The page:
I roam about at dawn uncertain where to spend the night. Twice a week, I squat with a raven who gathers to share with me, not of his own volition, but because he is convinced that the universe has nudged him to do so, less he perishes, because a homeless man was the source of his previous breakthrough. But how can a dispossessed man possess the ability to fill your barn with plenty and ensure you never lack during a famine? I did not argue with him, months without a home taught me how to have and give despite owning nothing. I could leave a presence that sucks away grief, fear and darkness. I could share my thoughts with you and you will never cease to wonder about beauty coming from the debris of a broken pot abandoned in a cave of death. You see: the profundity of hunger, and intelligence from lack, is the lifter of men without another source of light.
Without money in the bank and reliable relationships, I find food like a bird. I open my eyes to see where the earth has made provision available. I seek and wait until breakfast arrives at noontime and dinner may never come at all. My legs are mobilised as a soldier ant in search of means and opportunities. I stroll along the desert, through the pathways on the mountain and when I get to the river I wait for the light to part the sea or I walk on water. The miracles of lack are the best gifts of life. One morning you have nothing to do or where to eat and by midday your phone rings and your hunger becomes unreal, your lack becomes a mirage and needs are supplied by nightfall.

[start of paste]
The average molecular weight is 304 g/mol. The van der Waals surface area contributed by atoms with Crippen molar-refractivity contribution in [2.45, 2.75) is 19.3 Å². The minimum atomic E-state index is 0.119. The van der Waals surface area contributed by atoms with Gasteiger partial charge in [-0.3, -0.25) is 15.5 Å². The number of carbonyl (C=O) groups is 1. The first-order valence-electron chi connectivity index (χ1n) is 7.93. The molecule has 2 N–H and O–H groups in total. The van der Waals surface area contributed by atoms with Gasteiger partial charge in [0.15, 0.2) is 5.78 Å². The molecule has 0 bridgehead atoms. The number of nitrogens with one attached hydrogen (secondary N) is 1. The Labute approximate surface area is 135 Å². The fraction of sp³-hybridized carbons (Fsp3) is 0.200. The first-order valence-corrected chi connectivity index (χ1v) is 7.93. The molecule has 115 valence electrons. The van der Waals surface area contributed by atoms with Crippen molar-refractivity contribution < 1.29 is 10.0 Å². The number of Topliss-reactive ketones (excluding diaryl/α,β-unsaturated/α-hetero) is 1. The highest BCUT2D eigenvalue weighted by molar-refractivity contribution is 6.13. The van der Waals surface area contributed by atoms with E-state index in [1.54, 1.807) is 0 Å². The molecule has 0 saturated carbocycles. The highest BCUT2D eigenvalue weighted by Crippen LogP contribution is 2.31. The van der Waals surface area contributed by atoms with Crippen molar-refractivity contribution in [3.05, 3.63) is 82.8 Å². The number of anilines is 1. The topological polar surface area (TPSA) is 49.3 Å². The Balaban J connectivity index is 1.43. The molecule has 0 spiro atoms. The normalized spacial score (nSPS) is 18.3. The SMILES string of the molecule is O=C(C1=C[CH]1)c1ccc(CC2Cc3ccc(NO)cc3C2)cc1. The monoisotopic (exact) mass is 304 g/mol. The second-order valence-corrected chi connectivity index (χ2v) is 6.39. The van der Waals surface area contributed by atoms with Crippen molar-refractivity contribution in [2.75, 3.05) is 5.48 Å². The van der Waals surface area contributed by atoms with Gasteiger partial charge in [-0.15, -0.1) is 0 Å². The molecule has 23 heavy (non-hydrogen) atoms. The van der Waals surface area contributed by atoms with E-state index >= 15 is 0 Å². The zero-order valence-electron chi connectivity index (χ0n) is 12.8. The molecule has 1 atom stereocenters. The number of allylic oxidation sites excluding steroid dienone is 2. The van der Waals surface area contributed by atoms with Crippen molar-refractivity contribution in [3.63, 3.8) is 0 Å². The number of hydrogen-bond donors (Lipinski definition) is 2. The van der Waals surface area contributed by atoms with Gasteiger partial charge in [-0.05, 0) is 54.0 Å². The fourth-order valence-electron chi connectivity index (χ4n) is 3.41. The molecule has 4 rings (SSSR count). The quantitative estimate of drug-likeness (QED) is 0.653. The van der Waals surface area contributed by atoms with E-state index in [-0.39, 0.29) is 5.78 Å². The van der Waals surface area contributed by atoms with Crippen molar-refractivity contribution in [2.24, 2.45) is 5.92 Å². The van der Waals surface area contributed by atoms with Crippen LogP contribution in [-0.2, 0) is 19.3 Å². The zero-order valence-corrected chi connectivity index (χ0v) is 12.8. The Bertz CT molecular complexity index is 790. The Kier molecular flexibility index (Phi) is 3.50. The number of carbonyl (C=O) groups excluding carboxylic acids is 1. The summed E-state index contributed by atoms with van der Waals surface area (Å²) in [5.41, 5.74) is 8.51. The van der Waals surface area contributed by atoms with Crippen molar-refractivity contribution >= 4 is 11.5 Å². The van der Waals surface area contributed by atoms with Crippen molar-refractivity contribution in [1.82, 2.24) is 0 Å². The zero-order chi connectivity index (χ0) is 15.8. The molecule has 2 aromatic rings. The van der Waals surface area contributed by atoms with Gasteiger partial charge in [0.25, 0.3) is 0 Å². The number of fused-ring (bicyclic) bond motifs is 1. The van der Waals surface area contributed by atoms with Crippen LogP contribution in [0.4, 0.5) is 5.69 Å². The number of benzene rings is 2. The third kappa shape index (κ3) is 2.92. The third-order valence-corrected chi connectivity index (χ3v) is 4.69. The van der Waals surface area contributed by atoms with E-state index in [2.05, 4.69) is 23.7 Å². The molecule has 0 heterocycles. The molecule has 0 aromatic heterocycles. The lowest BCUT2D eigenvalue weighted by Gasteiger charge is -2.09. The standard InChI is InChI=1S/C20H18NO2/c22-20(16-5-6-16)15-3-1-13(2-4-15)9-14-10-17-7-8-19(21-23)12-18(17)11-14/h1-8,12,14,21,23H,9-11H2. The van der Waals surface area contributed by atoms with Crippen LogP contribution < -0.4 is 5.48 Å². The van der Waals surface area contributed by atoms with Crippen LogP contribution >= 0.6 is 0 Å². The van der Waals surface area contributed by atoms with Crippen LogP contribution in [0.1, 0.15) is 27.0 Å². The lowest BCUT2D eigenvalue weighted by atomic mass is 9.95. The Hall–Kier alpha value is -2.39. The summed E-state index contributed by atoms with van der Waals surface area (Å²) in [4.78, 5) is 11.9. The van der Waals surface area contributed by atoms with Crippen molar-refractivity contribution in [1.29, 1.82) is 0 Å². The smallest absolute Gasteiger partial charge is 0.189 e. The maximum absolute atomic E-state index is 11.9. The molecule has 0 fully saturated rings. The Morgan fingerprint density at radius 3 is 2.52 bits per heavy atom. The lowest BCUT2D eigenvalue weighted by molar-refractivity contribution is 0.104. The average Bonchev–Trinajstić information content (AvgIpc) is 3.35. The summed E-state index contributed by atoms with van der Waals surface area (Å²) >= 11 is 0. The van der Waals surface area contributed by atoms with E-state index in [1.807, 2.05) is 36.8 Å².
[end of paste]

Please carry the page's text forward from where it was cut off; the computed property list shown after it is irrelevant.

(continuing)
What has yesterday’s overfeeding got to do with today’s hunger? Does goodwill ever last beyond the day of festivity? Do men reward their servants every day? Every day is not Christmas, Muslims do not kill rams every Friday. Sometimes I eat; most times I wait and hope for a home to call my own.
There is no room for me at home, no bed space for my kind in any house, no ship will have us on board and planes do not have cabins for my people. Like a bird we fly about, crossing borders and evading territories by grace and the will of our maker. Sometimes we get stopped, maimed and deported. Sometimes they can just decide to shoot all us because it’s the will of their God. If we’re lucky: they will give us food, a place to sleep and demand our souls as payment.
I dream of a home on a hill. Cut out of stone and warmed by the feathers of a thousand birds with rainbow plumes. I imagine a world where homelessness is a word to scare children into obedience. Alas I know a boy who refused to be scared of homelessness and he became me.
Amatesiro Dore studied law at the Igbinedion University Okada and the Nigerian Law School. He was awarded the Reimagined Folktale Contest and the Saraba Manuscript (Nonfiction) Prize. His short story, For Men Who Care, was shortlisted for the 2017 Gerald Kraak Award, and his nonfiction, How I Became, was recently published in the Religion Issue 125 of Transition. He is a 2019 resident and fellow of the Wole Soyinka Foundation, 2009 alumnus of the Farafina Creative Writers Workshop, 2015 fellow of the Ebedi International Writers Residency, and Regional Managing Editor (Nigeria) of The Theatre Times. His social media handles are facebook.com/amatesiro.dore and Twitter: @Amatesiro_Dore